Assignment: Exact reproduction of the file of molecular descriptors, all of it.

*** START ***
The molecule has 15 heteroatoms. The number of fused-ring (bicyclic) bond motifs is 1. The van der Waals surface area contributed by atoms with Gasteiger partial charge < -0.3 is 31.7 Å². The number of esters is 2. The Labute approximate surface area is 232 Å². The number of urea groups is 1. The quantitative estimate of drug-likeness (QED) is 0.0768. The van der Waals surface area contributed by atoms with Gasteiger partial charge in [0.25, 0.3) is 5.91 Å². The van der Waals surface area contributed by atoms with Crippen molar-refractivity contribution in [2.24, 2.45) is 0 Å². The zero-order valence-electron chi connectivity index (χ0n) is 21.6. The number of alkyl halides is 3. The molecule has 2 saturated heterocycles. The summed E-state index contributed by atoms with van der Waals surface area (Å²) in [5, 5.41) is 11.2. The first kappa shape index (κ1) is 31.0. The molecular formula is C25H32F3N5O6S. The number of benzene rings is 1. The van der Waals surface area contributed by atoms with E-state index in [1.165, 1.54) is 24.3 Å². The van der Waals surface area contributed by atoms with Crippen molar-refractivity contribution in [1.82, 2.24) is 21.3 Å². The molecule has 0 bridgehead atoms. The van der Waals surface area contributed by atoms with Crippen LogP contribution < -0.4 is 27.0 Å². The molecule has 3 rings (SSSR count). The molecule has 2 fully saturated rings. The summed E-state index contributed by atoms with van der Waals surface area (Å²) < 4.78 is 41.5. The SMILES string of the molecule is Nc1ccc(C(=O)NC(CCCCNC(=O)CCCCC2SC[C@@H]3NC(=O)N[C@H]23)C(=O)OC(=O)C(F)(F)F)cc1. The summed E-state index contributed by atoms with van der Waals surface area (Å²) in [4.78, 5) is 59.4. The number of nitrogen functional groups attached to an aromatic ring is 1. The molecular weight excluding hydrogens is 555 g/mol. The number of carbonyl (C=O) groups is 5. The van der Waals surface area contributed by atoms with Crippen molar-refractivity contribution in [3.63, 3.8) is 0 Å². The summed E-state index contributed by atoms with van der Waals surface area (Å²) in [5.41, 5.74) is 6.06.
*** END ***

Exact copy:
The molecule has 15 heteroatoms. The number of fused-ring (bicyclic) bond motifs is 1. The van der Waals surface area contributed by atoms with Gasteiger partial charge < -0.3 is 31.7 Å². The number of esters is 2. The Labute approximate surface area is 232 Å². The number of urea groups is 1. The quantitative estimate of drug-likeness (QED) is 0.0768. The van der Waals surface area contributed by atoms with Gasteiger partial charge in [0.25, 0.3) is 5.91 Å². The van der Waals surface area contributed by atoms with Crippen molar-refractivity contribution in [2.24, 2.45) is 0 Å². The zero-order valence-electron chi connectivity index (χ0n) is 21.6. The number of alkyl halides is 3. The molecule has 2 saturated heterocycles. The summed E-state index contributed by atoms with van der Waals surface area (Å²) in [5, 5.41) is 11.2. The first kappa shape index (κ1) is 31.0. The molecular formula is C25H32F3N5O6S. The number of benzene rings is 1. The van der Waals surface area contributed by atoms with E-state index in [1.165, 1.54) is 24.3 Å². The van der Waals surface area contributed by atoms with Crippen molar-refractivity contribution in [1.82, 2.24) is 21.3 Å². The molecule has 0 bridgehead atoms. The van der Waals surface area contributed by atoms with Crippen LogP contribution < -0.4 is 27.0 Å². The molecule has 3 rings (SSSR count). The molecule has 2 fully saturated rings. The summed E-state index contributed by atoms with van der Waals surface area (Å²) < 4.78 is 41.5. The SMILES string of the molecule is Nc1ccc(C(=O)NC(CCCCNC(=O)CCCCC2SC[C@@H]3NC(=O)N[C@H]23)C(=O)OC(=O)C(F)(F)F)cc1. The summed E-state index contributed by atoms with van der Waals surface area (Å²) in [4.78, 5) is 59.4. The number of nitrogen functional groups attached to an aromatic ring is 1. The molecular weight excluding hydrogens is 555 g/mol. The number of carbonyl (C=O) groups is 5. The van der Waals surface area contributed by atoms with Crippen molar-refractivity contribution in [3.63, 3.8) is 0 Å². The summed E-state index contributed by atoms with van der Waals surface area (Å²) in [5.41, 5.74) is 6.06.